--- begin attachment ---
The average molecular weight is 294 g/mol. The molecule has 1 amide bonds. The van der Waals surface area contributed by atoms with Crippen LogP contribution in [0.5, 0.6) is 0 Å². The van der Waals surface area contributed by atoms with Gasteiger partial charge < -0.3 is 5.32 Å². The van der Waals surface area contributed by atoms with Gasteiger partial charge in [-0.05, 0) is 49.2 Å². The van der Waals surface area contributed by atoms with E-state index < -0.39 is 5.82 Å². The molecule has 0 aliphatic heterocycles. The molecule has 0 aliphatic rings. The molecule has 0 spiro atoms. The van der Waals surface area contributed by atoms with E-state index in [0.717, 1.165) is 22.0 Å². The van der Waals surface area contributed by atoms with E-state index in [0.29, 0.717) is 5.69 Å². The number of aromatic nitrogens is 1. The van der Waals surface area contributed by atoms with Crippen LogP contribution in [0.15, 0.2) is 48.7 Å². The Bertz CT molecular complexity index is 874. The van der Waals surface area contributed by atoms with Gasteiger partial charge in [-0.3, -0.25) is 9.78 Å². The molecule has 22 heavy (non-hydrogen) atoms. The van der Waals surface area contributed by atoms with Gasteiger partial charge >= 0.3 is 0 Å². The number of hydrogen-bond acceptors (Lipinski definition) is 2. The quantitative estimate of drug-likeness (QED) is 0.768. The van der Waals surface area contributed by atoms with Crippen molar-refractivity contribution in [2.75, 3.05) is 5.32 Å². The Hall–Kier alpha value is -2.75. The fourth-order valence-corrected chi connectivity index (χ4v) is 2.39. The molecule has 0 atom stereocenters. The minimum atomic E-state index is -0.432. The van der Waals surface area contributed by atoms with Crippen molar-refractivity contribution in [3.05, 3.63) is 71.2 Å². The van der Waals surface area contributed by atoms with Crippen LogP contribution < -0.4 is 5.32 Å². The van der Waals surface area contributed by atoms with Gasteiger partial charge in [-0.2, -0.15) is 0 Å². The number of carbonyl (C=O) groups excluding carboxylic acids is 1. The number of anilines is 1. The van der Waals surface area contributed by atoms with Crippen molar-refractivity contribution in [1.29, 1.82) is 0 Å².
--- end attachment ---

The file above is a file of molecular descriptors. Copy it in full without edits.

The average molecular weight is 294 g/mol. The molecule has 1 amide bonds. The van der Waals surface area contributed by atoms with Crippen LogP contribution in [0.5, 0.6) is 0 Å². The van der Waals surface area contributed by atoms with Gasteiger partial charge < -0.3 is 5.32 Å². The van der Waals surface area contributed by atoms with Gasteiger partial charge in [-0.05, 0) is 49.2 Å². The van der Waals surface area contributed by atoms with E-state index < -0.39 is 5.82 Å². The molecule has 0 aliphatic heterocycles. The molecule has 0 aliphatic rings. The molecule has 0 spiro atoms. The van der Waals surface area contributed by atoms with E-state index in [0.717, 1.165) is 22.0 Å². The van der Waals surface area contributed by atoms with E-state index in [0.29, 0.717) is 5.69 Å². The number of aromatic nitrogens is 1. The van der Waals surface area contributed by atoms with Crippen LogP contribution in [0.15, 0.2) is 48.7 Å². The Bertz CT molecular complexity index is 874. The van der Waals surface area contributed by atoms with Gasteiger partial charge in [-0.3, -0.25) is 9.78 Å². The molecule has 22 heavy (non-hydrogen) atoms. The van der Waals surface area contributed by atoms with Gasteiger partial charge >= 0.3 is 0 Å². The number of hydrogen-bond acceptors (Lipinski definition) is 2. The quantitative estimate of drug-likeness (QED) is 0.768. The van der Waals surface area contributed by atoms with Crippen molar-refractivity contribution in [2.75, 3.05) is 5.32 Å². The Hall–Kier alpha value is -2.75. The fourth-order valence-corrected chi connectivity index (χ4v) is 2.39. The molecule has 0 atom stereocenters. The minimum atomic E-state index is -0.432. The van der Waals surface area contributed by atoms with Crippen molar-refractivity contribution in [3.05, 3.63) is 71.2 Å². The van der Waals surface area contributed by atoms with Crippen LogP contribution < -0.4 is 5.32 Å². The van der Waals surface area contributed by atoms with Gasteiger partial charge in [-0.2, -0.15) is 0 Å². The number of carbonyl (C=O) groups excluding carboxylic acids is 1. The number of anilines is 1. The van der Waals surface area contributed by atoms with Crippen molar-refractivity contribution in [1.29, 1.82) is 0 Å².